INTRODUCTION As the world commemorates the International Day Against Child labour on Friday, 12th June 2020 under the theme; “COVID-19: Protect children from child labour, now more than ever”, PLA takes stock of the situation of child labour in the wake of COVID-19.
COVID-19 has plunged the world into a crisis of unprecedented scope and scale. In Uganda the pandemic has and continues to worsen the country’s development challenges of poverty, unemployment and limited social protection coverage. The Minister of Finance, Planning and Economic Development (MFPED) Uganda provided preliminary assessment on March 20, 2020 of the short-term impact of the pandemic, anticipating the increase in the number of poor people by 2.6 million. The business climate index published by the Economic Policy Research Centre (EPRC) estimated that 4,000,000 Ugandans could lose their jobs and source of livelihood if the Corona virus pandemic persists for the next six months.
The uncertainty and prolonged periods confined to small homes is leading to an increasingly stressful environment. Many households are being pushed into extreme poverty and hunger as parents who have lost income are increasingly unable to feed their families.
As a result, children are increasingly forced into hazardous and exploitative work to support their families. In one survey by a Joining Forces partner, 56% of respondents reported an increase in children working since lock down began (Save the Children child protection assessment, May 2020). In many parts of the country 60% of people surveyed have observed an increase in children involved in worst forms of child labour and child exploitation including girls drawn into commercial sexual exploitation, trading sex for money, food and even materials such as sanitary towels. Other young children have been observed selling alcohol, firewood and other items, or digging and planting to try and make ends meet. It should be noted that prior to COVID-19 outbreak, two million children were engaged in child labour activities (National Labour Force and Child Activity Survey (2011-2012). With the high prevailing poverty rates which have been worsened by the crisis, it is envisaged that more children will be forced and exploited in child labour activities. The suspension of schools has kept children home all the time and not learning, they are likely to be involved in child labour longer than if they were attending school.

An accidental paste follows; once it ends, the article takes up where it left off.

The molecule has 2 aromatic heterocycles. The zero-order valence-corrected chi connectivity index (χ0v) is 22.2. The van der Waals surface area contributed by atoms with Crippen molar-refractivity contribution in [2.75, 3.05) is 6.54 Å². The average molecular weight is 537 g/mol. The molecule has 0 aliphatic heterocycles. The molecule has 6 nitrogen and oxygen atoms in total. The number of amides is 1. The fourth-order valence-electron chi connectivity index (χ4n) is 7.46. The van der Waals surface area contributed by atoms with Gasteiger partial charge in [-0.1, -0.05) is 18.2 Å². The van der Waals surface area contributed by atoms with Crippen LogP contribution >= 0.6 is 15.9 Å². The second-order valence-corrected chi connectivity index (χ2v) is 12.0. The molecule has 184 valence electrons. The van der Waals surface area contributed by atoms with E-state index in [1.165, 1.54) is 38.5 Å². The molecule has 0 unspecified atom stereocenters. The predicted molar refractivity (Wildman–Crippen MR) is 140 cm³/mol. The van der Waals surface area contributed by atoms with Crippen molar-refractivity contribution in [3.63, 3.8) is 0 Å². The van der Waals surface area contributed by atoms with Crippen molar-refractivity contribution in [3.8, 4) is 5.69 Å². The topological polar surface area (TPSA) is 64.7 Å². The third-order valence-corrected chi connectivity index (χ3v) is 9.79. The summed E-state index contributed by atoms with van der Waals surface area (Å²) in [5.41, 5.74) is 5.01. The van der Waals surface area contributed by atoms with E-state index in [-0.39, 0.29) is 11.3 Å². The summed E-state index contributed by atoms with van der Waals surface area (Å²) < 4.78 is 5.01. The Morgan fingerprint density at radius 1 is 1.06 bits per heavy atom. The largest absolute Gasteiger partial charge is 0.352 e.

Covid-19 has also increased the demand for cheap labour for youth (15-17 years) and exploitation. The fall in economic activity due to the quarantine measures will disproportionately impact legal working youths (15-17 years) in agriculture, domestic service and industrial sectors.
Criminal networks may actively use this global crisis to exploit vulnerabilities of children and incidences of child trafficking for labour exploitation both within and at the regional level are likely to increase during and post COVID-19 period.
CALL FOR ACTION!
- Support and protect your child (ren) during this period especially when they are now out of school to ensure that they are not exposed to exploitative forms of work and practices.
- Enforce the existing laws that protect children from exploitative and hazardous forms of work and practices.
- Demand Government to foster the socioeconomic empowerment of families and communities so that they can better support children’s development; among others.
- Adopt and incorporate Business and Human Rights Principles in the day to day operations in order to protect children from exploitative forms of work.
- Increase budget allocation for the Ministry of Gender, Labour and Social Development in particular to the probation and welfare offices as well as the labour officers to carry out their mandates of protecting children against exploitation and abuses.
- Amend the Employment Act of 2006 in particular the minimum age of employment of children to bring it in tandem with the Provisions of the Constitution of the Republic of Uganda.
- Report to the authorities when your rights are violated particularly whenever subjected to child labour.
In Uganda, child labour has persisted even with the prevailing robust legal and policy frame work against child exploitation, this has been exacerbated by poverty, the growing levels of orphan-hood, and negative cultural norms that attach low importance on education especially for the girl child and that children are a source of labour, famine and food insecurity. This is therefore to call on government to address the above underlying major drivers of child labour.